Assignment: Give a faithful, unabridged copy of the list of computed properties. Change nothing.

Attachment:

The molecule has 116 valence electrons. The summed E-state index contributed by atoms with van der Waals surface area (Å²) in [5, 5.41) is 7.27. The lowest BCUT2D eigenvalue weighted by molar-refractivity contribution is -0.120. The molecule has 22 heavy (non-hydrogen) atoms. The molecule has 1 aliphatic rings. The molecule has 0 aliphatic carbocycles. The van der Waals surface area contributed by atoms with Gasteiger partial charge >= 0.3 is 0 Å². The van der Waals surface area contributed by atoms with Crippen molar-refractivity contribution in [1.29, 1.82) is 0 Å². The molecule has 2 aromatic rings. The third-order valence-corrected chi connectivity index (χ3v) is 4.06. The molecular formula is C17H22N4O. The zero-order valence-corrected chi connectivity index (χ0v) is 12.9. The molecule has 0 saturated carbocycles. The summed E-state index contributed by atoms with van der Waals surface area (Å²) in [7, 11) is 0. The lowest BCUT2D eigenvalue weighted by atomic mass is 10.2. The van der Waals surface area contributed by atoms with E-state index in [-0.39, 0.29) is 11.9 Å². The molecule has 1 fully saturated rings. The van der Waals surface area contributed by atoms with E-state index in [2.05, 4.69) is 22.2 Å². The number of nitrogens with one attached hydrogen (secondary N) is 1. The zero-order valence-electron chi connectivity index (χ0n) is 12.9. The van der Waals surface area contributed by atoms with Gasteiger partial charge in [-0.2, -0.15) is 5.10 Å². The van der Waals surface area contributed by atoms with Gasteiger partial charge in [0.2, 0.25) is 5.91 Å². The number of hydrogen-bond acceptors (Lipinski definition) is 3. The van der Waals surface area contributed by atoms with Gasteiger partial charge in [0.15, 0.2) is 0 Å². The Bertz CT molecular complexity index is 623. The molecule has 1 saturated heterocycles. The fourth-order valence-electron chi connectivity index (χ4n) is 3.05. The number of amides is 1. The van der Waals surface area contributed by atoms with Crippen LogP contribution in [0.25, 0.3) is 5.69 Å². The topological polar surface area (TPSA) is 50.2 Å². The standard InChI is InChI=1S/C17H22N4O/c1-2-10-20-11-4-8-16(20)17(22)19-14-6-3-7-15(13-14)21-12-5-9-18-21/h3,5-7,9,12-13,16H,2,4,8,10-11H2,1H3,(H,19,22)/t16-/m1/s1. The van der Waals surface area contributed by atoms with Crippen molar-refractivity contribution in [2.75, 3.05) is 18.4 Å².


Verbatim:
The molecule has 116 valence electrons. The summed E-state index contributed by atoms with van der Waals surface area (Å²) in [5, 5.41) is 7.27. The lowest BCUT2D eigenvalue weighted by molar-refractivity contribution is -0.120. The molecule has 22 heavy (non-hydrogen) atoms. The molecule has 1 aliphatic rings. The molecule has 0 aliphatic carbocycles. The van der Waals surface area contributed by atoms with Gasteiger partial charge >= 0.3 is 0 Å². The van der Waals surface area contributed by atoms with Crippen molar-refractivity contribution in [1.29, 1.82) is 0 Å². The molecule has 2 aromatic rings. The third-order valence-corrected chi connectivity index (χ3v) is 4.06. The molecular formula is C17H22N4O. The zero-order valence-corrected chi connectivity index (χ0v) is 12.9. The molecule has 0 saturated carbocycles. The summed E-state index contributed by atoms with van der Waals surface area (Å²) in [7, 11) is 0. The lowest BCUT2D eigenvalue weighted by atomic mass is 10.2. The van der Waals surface area contributed by atoms with E-state index in [-0.39, 0.29) is 11.9 Å². The molecule has 1 fully saturated rings. The van der Waals surface area contributed by atoms with E-state index in [2.05, 4.69) is 22.2 Å². The number of nitrogens with one attached hydrogen (secondary N) is 1. The zero-order valence-electron chi connectivity index (χ0n) is 12.9. The van der Waals surface area contributed by atoms with Gasteiger partial charge in [-0.2, -0.15) is 5.10 Å². The van der Waals surface area contributed by atoms with Gasteiger partial charge in [0.2, 0.25) is 5.91 Å². The number of hydrogen-bond acceptors (Lipinski definition) is 3. The van der Waals surface area contributed by atoms with Gasteiger partial charge in [0.15, 0.2) is 0 Å². The Bertz CT molecular complexity index is 623. The molecule has 1 saturated heterocycles. The fourth-order valence-electron chi connectivity index (χ4n) is 3.05. The number of amides is 1. The van der Waals surface area contributed by atoms with Crippen LogP contribution in [0.25, 0.3) is 5.69 Å². The topological polar surface area (TPSA) is 50.2 Å². The standard InChI is InChI=1S/C17H22N4O/c1-2-10-20-11-4-8-16(20)17(22)19-14-6-3-7-15(13-14)21-12-5-9-18-21/h3,5-7,9,12-13,16H,2,4,8,10-11H2,1H3,(H,19,22)/t16-/m1/s1. The van der Waals surface area contributed by atoms with Crippen molar-refractivity contribution in [2.75, 3.05) is 18.4 Å².